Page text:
• kaz007
  • kaz007
  • Contributions:
  • Questions: 1
  • Answers: 0
  • Reviews: 3
  • Points:
  • 230

2

answers

Reducing Credit Card Cash Advance Interest

  • I'm confused on how they work out the interest on cash advances and how you are able to reduce the fees without paying the full balance of the card in one go .
    The information banks supply is rather confusing .
  • Asked by kaz007 (about 2 years ago)
  • credit cards credit card debt

Answers

  • cherrypie
  • Enthusiast
  • cherrypie
  • Enthusiast
  • Contributions:
  • Questions: 9
  • Answers: 40
  • Reviews: 2
  • Points:
  • 3205
  • Basically, interest is charged on a cash advance from the day it is advanced - there are no interest-free days like you get on purchases. As such, you're obviously far better off to make a purchase than get a cash advance for the same purpose if at all possible.
  • Answered by cherrypie (about 2 years ago)
  • Mozo
  • Staff
  • Mozo
  • Guru
  • Staff
  • Contributions:
  • Questions: 30
  • Answers: 328
  • Reviews: 0
  • Points:
  • 20725
  • Hi Kaz,

    Cherry Pie is right. With Cash Advances you start to pay interest the day that you withdraw cash so there will be no interest free period. Generally cash advance rates will have a higher interest rate, most cash advance rates are above 20%.

    There are some banks such as NAB that have Credit Cards that will direct payments to the most expensive part of your credit card debt first but most cards will require you to pay off the balance in full before you can wipe out the cash advance debt. The Australian Government is in the process of introducing new credit card reforms that will start on from 1 July, 2012. And this will be one of the requirements for all new credit card applications.

    Cash advances are best avoided but there are some credit cards that have low cash advance rates or cash advance rates that are the same as purchase rates such as the Community First McGrath Pink Visa card.

    If you have a credit card that you are paying high interest on, an option for you could be to transfer that debt to a new credit card with a low balance transfer rate. You will save on interest payments but just be sure to pay off any debt within the intro rate period otherwise you could end up paying high interest again. Some cards will revert back to the high cash advance rate so watch this trap. Compare balance transfer offers and read our article Crushing Debt: a guide to balance transfer offers. Some of the offers will now be expired but it will give you an explanation of how balance transfer cards work.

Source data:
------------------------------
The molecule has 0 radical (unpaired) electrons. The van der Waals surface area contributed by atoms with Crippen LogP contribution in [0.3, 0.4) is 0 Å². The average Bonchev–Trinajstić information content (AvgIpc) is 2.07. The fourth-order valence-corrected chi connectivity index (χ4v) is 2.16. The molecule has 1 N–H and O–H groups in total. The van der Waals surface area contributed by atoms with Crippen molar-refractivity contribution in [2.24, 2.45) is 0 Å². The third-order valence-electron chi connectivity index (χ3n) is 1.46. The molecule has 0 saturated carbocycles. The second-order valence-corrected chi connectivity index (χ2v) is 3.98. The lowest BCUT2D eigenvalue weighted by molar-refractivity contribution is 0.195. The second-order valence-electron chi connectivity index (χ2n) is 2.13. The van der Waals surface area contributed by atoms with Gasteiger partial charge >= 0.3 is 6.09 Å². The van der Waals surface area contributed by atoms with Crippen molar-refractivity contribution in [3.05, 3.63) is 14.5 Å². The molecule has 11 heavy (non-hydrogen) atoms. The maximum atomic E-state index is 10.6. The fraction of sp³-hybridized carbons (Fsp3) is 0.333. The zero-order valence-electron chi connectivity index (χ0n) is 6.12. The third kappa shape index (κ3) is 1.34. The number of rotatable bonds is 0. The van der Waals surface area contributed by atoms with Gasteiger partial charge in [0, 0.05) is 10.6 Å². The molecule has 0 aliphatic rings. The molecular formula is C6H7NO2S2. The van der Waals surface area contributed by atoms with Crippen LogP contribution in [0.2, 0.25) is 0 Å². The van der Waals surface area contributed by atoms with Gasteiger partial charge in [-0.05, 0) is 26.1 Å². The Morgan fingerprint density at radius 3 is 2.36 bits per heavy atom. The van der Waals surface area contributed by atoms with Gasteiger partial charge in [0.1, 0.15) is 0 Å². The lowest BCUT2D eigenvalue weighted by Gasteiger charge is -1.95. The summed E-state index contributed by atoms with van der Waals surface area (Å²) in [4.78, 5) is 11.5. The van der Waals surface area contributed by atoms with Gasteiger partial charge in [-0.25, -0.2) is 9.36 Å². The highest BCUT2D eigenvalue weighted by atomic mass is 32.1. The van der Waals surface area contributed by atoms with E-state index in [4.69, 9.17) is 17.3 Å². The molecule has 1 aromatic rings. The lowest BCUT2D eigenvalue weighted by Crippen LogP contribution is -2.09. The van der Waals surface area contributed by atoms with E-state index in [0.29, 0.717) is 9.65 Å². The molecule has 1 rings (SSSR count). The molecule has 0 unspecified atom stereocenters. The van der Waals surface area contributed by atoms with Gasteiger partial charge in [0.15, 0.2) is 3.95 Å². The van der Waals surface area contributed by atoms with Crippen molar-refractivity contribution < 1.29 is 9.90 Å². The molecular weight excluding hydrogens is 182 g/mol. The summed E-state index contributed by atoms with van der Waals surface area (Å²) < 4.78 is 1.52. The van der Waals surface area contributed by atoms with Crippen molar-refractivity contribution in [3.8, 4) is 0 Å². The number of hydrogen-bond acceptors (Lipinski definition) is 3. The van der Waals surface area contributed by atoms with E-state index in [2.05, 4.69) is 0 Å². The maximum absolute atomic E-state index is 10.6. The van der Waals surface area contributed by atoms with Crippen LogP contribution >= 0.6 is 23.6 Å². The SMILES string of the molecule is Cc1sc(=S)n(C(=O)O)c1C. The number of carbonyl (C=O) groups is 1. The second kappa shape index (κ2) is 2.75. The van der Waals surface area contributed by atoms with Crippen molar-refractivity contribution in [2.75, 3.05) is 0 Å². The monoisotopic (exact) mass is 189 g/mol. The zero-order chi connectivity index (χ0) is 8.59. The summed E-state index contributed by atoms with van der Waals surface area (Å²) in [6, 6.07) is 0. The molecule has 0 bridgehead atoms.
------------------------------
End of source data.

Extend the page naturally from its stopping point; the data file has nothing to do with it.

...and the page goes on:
You can also use the Mozo Credit Card Health Check took, it will instantly tell you the top 5 offers on the market for your situation.

    Hope this helps.

    Team Mozo

  • Answered by Mozo (about 2 years ago)
Answers All-Stars
Katie0851
Points: 22760
timmature
Points: 10315
syau7755
Points: 7715
MickC
Points: 7025
JR Nitsch
Points: 4785
About Answers All-Stars

Meet the Insiders

David Bryde
Greater Building Society
Colin Williams
Humble Investors
Christian Oey
nobankruptcy
Lisa Montgomery
Resi Home Loans
Elise Denis
Illawarra Home Loans
David Hayward
The Money Institute

Hello Industry
Insiders!

megaphone image

Are you a finance professional keen to share your expertise with our 50,000 strong Mozo community?


Join Mozo Answers as an Industry Insider.


Find out more

The legal stuff you should know

Postings should be regarded as general advice only, which do not take into account your personal circumstances and should not be substituted for professional advice. Mozo does not endorse any of the opinions expressed by individuals or vouch for their accuracy or authenticity.

A full version of the Mozo Answers - Terms of Use can be found here.